How to Save Money with the Cash in Hand Method

Did you know that buying with cash can actually save you money?

The old saying, “Money Talks” has never been truer than in today’s economy. Even big name retailers are open to negotiation; their sales are down and more people than ever are buying on credit. The holiday season is coming up and stores are desperate to make their sales quotas.

We recently bought a used refrigerator and a gorgeous, new, recliner sectional couch using the Cash in Hand Method. Our savings were substantial. I’ll walk you through what steps we took and maybe it will help you save money too.

First, we saved up the cash. Well duh! This may seem like a no-brainer but it really is the basis for the whole idea. A debit card won’t work the same and neither will a check. On the day you are prepared to buy, you must have the cash in hand. You won’t believe how salespersons eyes will light up when you start waving those greenbacks around.

Do your homework before the day that you are prepared to buy. It’s imperative to know exactly what you want. You should have a first choice in mind and an alternative if the first choice isn’t available. Do some research on the cost of the item and be prepared to offer a fair price.

Be ready to walk away. This is very important. No matter how much you want something, you must be able to walk away when the salesperson won’t bargain with you. There are other stores that will.

Have confidence. You are the one with the money. Money is power. Don’t let a salesperson follow you around asking questions. They are trying to feel you out so they can use their special sales tactics. The best thing to do is check out the store beforehand and know exactly what you want and where it is located. Then you can go right to it and start your negotiations.

When we needed a second refrigerator, we shopped all the second hand stores within a 40 mile radius. We knew we wanted a side by side with water in the door and an ice maker. Prices ranged from $250 for well used piece of junk to $800 for an almost new model. We found a gently used one that fit our needs. They were asking $450. We offered them $300 cash with tax included and we would pick it up. The deal was done so fast that we were asking ourselves if we should have offered them less. We paid a flat out $300 and saved $150 plus the taxes. The refrigerator works great and we love it because it was worth it.

Shopping for the sectional couch was a little more difficult. There were so many choices. We decided we wanted a sectional couch that had at least 2 recliners and we did not want leather or vinyl. We wanted it to be brown or tan. It had to fit our budget and our living room. While we were saving the money for the couch we were looking around. We looked online too. We compared prices and styles. We decided the maximum amount we wanted to spend was $1800 total.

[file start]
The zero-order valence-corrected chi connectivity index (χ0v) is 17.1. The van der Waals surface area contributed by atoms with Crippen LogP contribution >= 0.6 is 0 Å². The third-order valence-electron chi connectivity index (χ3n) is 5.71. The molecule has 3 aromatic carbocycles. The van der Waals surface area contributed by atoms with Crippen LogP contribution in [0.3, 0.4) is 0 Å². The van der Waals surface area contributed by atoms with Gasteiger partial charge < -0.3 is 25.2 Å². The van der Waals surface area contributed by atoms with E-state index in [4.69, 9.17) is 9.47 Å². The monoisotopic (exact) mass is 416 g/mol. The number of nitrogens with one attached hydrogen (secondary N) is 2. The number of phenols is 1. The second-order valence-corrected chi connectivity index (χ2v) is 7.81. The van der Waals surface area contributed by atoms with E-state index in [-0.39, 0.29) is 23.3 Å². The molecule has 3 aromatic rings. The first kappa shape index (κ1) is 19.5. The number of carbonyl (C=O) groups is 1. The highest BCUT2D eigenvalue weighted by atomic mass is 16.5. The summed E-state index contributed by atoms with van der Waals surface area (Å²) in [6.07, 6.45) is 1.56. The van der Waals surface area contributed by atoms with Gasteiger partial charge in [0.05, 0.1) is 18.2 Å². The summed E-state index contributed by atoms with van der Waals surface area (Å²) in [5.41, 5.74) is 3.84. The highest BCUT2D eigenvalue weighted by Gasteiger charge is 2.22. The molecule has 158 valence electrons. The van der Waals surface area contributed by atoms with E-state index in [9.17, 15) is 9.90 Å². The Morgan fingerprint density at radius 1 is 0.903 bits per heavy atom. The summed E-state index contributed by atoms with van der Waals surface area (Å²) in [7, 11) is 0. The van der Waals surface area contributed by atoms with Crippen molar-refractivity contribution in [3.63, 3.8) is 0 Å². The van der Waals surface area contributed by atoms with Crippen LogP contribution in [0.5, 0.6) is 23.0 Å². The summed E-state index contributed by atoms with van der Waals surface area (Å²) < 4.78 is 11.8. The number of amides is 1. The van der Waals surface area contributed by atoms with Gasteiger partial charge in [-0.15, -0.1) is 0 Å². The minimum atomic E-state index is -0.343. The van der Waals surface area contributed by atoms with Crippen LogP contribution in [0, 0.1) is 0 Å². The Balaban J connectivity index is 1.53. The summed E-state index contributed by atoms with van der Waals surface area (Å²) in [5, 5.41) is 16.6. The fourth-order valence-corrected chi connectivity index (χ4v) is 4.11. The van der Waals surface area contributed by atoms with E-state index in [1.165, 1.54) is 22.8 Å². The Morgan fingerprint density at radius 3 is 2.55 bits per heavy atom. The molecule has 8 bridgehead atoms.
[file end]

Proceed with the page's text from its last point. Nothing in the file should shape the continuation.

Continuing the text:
When the big day came, we found our couch in the second store we went into. Our hearts fell when we saw the price tag of $2199. We were immediately discouraged and left the store. We spent the rest of the afternoon looking around at other stores. Nothing came close to the couch we had already fallen in love with. So, we gathered our courage and went back to the second store. We offered the salesman $1600 cash. That was the best we could do. It was late in the day, he wanted to make a sale and we could tell that he was salivating over all that cash. When he hesitated, we said thanks anyway and started to leave. Then he was ready to deal. With taxes and delivery charges our couch came to $1773.

We’re very proud of our new couch. It’s our first major purchase as a married couple and will be used for many years to come. We’re glad we saved up the cash and were able to get a good deal. If we had bought it on credit or made payments, the price would have been more than double what we paid.

If you are planning on buying any bigger ticket items, say anything over $100, give the Cash in Hand Method a try. You might be surprised at your savings. Note that this approach can work with smaller ticket items as well.

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5 Responses to How to Save Money with the Cash in Hand Method

  1. Rob says:

    Have you had any experience with this in a major retailer? Or just second hand shops?

  2. M. Beddingfield says:

    Hi Rob, the couch was bought at a major chain retail store. Sometimes you can dicker with them and sometimes they don’t have much room to bargain, but you will never know unless you try.

  3. Alain Theriault says:

    Wow that’s was a great article and great advice. That’s a really cool trick. So you have to show them the money to kinda prove them that’s all you have.

  4. Maybe this is common knowledge to everyone else, but it was news to me that you’re *supposed* to bargain for beds. Even at the biggies like Sleepys and Macys (am I allowed to name stores?).

    But there’s one thing about your article that I really don’t understand (I’ve never worked in retail, which might explain my ignorance): why is it appealing to major retailers to be offered a cash sale? That saves them, what, 1-2% in credit card fees? Yet you’re expecting a bigger discount than that for this type of transaction.

  5. Carol says:

    But there

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